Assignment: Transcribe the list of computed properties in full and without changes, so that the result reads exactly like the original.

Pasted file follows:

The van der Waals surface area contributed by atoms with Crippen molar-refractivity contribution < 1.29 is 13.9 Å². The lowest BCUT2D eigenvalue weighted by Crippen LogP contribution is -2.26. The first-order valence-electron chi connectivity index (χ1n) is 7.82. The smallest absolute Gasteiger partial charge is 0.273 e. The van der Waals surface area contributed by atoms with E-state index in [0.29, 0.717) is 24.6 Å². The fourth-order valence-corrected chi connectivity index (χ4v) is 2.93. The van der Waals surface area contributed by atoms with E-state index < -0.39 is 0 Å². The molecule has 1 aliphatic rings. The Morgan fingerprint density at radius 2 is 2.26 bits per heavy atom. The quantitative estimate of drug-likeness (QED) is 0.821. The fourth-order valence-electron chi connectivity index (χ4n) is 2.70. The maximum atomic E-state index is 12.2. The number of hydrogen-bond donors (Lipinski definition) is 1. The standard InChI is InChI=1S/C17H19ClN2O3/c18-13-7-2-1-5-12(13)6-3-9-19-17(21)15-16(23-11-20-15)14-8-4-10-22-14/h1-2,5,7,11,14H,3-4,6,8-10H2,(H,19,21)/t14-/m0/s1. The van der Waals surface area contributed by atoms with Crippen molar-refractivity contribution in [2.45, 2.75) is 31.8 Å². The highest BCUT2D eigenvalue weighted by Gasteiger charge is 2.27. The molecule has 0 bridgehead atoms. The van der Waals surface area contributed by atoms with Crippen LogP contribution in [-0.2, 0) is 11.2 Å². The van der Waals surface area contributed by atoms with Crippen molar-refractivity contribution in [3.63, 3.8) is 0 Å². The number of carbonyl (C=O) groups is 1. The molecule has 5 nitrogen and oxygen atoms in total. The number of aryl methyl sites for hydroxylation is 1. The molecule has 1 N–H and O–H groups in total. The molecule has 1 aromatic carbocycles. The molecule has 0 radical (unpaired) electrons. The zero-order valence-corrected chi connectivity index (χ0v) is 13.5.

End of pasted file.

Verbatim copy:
The van der Waals surface area contributed by atoms with Crippen molar-refractivity contribution < 1.29 is 13.9 Å². The lowest BCUT2D eigenvalue weighted by Crippen LogP contribution is -2.26. The first-order valence-electron chi connectivity index (χ1n) is 7.82. The smallest absolute Gasteiger partial charge is 0.273 e. The van der Waals surface area contributed by atoms with E-state index in [0.29, 0.717) is 24.6 Å². The fourth-order valence-corrected chi connectivity index (χ4v) is 2.93. The van der Waals surface area contributed by atoms with E-state index < -0.39 is 0 Å². The molecule has 1 aliphatic rings. The Morgan fingerprint density at radius 2 is 2.26 bits per heavy atom. The quantitative estimate of drug-likeness (QED) is 0.821. The fourth-order valence-electron chi connectivity index (χ4n) is 2.70. The maximum atomic E-state index is 12.2. The number of hydrogen-bond donors (Lipinski definition) is 1. The standard InChI is InChI=1S/C17H19ClN2O3/c18-13-7-2-1-5-12(13)6-3-9-19-17(21)15-16(23-11-20-15)14-8-4-10-22-14/h1-2,5,7,11,14H,3-4,6,8-10H2,(H,19,21)/t14-/m0/s1. The van der Waals surface area contributed by atoms with Crippen molar-refractivity contribution in [2.45, 2.75) is 31.8 Å². The highest BCUT2D eigenvalue weighted by Gasteiger charge is 2.27. The molecule has 0 bridgehead atoms. The van der Waals surface area contributed by atoms with Crippen LogP contribution in [-0.2, 0) is 11.2 Å². The van der Waals surface area contributed by atoms with Crippen molar-refractivity contribution in [3.63, 3.8) is 0 Å². The number of carbonyl (C=O) groups is 1. The molecule has 5 nitrogen and oxygen atoms in total. The number of aryl methyl sites for hydroxylation is 1. The molecule has 1 N–H and O–H groups in total. The molecule has 1 aromatic carbocycles. The molecule has 0 radical (unpaired) electrons. The zero-order valence-corrected chi connectivity index (χ0v) is 13.5.